The New Today

Commentary

The large number of deaths in such a short space of time

The alarming number of deaths due to Covid is an indication of serious policy and systemic failures in government’s response to the Covid-19 pandemic.

Regional countries with similar population size and GDP per capita have had lower number of total deaths from Covid and much slower deaths rates than Grenada. To date, St Vincent have had seventeen deaths, Dominica fifteen, St. Lucia one hundred and eighty five, and Barbados sixty seven over the last fifteen months of the pandemic. In just over four weeks Grenada reported one hundred and twenty deaths from Covid.

On July 30th total confirmed cases on the island were one hundred and sixty nine with only one death recorded. As of September the number of confirmed infections rose to four thousand, nine hundred and twenty two, and a dramatic eighteen hundred percentage increase in cases over the period, unprecedented among English-speaking Caribbean islands.

What accounts for this colossal failure in government’s response to the pandemic? In the first place from all indications, government never had a comprehensive plan to fight this virus. Containment measures at ports of entry, introduction of public health protocols and purchase of PPEs cannot be considered a plan.

These are activities that ought to be part of a broader program of interventions that should be identified and scheduled to achieve a common objective in the fight against Covid-19. The absence of a parallel health system, comprising isolation centers, treatment and step down facilities suggest a serious flaw in government’s efforts against the virus.

The large number of deaths in such a short space of time is a direct result of the absence of a parallel health infrastructure to handle Covid patients. The existing, already crumbling, health facilities on the island cannot handle the influx of Covid patients and as such many were left to die without proper treatment.

The policy of allowing infected and mildly symptomatic persons to isolate at home has also contributed to household cluster spread, and resultant high infection and death rates.

The extremely fast pace at which Delta swept across the island is reflective not only of its highly contagious nature but a weak enforcement environment and low levels of vaccinations. This situation is conducive to intense virus spread and Delta took maximum advantage of it, hence the high levels of deaths and infections.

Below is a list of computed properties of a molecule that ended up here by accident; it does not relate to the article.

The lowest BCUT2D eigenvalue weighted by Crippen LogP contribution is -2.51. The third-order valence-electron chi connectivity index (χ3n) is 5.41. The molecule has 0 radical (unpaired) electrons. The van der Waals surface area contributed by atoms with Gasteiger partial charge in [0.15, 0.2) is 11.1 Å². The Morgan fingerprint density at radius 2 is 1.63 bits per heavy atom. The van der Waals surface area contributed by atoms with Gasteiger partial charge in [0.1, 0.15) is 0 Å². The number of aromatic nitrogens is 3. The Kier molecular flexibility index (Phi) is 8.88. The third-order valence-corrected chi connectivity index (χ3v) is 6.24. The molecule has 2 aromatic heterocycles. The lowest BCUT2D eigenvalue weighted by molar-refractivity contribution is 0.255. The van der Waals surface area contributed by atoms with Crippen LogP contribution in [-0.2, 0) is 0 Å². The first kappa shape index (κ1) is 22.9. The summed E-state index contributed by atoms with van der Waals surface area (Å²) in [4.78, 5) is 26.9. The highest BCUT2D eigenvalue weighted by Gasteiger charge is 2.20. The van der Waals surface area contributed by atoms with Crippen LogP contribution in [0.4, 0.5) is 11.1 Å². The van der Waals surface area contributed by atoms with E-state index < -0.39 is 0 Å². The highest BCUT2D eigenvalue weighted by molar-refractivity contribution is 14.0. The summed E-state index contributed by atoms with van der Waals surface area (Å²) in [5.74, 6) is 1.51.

To add fuel to the fire, government is yet to develop a communications proposal which must be an essential component of a comprehensive plan that would guide the fight against Covid.

Effective communications and messaging are key in addressing vaccine hesitancy and anti vaxxer propaganda.

The reason for not taking the vaccine varies and messaging must address concerns of these different audiences. Identifying the trigger motivation that would cause persons within the different groups of vaccine skeptics to take the jab is critical to developing effective messaging.

According to cognitive psychologist Stephan Lewandowsky of Bristol University these triggers can be many things from reminding persons of the common good in protecting a sick family member or co-worker with comorbidities to not being able to travel on vacation without a vaccine or access certain services.

These trigger motivations could be incorporated into effective messaging as well as information addressing common vaccine myths on fertility and miscarriages.

Recent efforts by Office of Diaspora Affairs to get young professionals in the medical field based in New York on television programs discussing Covid-19 and vaccine concerns are commendable, however this should be part of a larger public education blitz designed to combat vaccine hesitancy under a comprehensive plan to fight Covid-19.

The continued absence of a proper plan to deal with Covid-19 has hamstring government’s response which caused unnecessary deaths and economic dislocation.

Running around like headless chickens and turning up at testing centres is not evidence of a plan. People are not dying because they are staying too long to seek medical treatment. They are dying because there are no isolation centres.

Having been told to isolate at home, persons particularly, with comorbidities are moving along the spectrum of mildly symptomatic to really sick very quickly by the time the ambulance comes to get them – it’s too late the virus has already weakened their lungs.